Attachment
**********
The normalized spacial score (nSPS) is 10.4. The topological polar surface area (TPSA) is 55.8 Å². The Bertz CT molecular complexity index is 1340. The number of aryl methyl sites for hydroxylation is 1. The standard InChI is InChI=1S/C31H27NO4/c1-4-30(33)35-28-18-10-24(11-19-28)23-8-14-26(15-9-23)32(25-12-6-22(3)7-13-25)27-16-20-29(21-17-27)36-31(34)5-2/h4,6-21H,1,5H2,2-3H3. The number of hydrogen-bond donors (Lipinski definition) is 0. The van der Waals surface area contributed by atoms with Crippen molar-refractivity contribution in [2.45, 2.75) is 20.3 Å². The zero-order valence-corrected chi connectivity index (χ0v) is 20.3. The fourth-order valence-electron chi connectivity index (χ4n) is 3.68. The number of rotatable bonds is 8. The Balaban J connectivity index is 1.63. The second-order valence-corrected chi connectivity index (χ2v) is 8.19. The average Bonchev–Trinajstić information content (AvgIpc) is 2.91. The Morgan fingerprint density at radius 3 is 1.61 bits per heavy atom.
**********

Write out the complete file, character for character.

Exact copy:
The normalized spacial score (nSPS) is 10.4. The topological polar surface area (TPSA) is 55.8 Å². The Bertz CT molecular complexity index is 1340. The number of aryl methyl sites for hydroxylation is 1. The standard InChI is InChI=1S/C31H27NO4/c1-4-30(33)35-28-18-10-24(11-19-28)23-8-14-26(15-9-23)32(25-12-6-22(3)7-13-25)27-16-20-29(21-17-27)36-31(34)5-2/h4,6-21H,1,5H2,2-3H3. The number of hydrogen-bond donors (Lipinski definition) is 0. The van der Waals surface area contributed by atoms with Crippen molar-refractivity contribution in [2.45, 2.75) is 20.3 Å². The zero-order valence-corrected chi connectivity index (χ0v) is 20.3. The fourth-order valence-electron chi connectivity index (χ4n) is 3.68. The number of rotatable bonds is 8. The Balaban J connectivity index is 1.63. The second-order valence-corrected chi connectivity index (χ2v) is 8.19. The average Bonchev–Trinajstić information content (AvgIpc) is 2.91. The Morgan fingerprint density at radius 3 is 1.61 bits per heavy atom.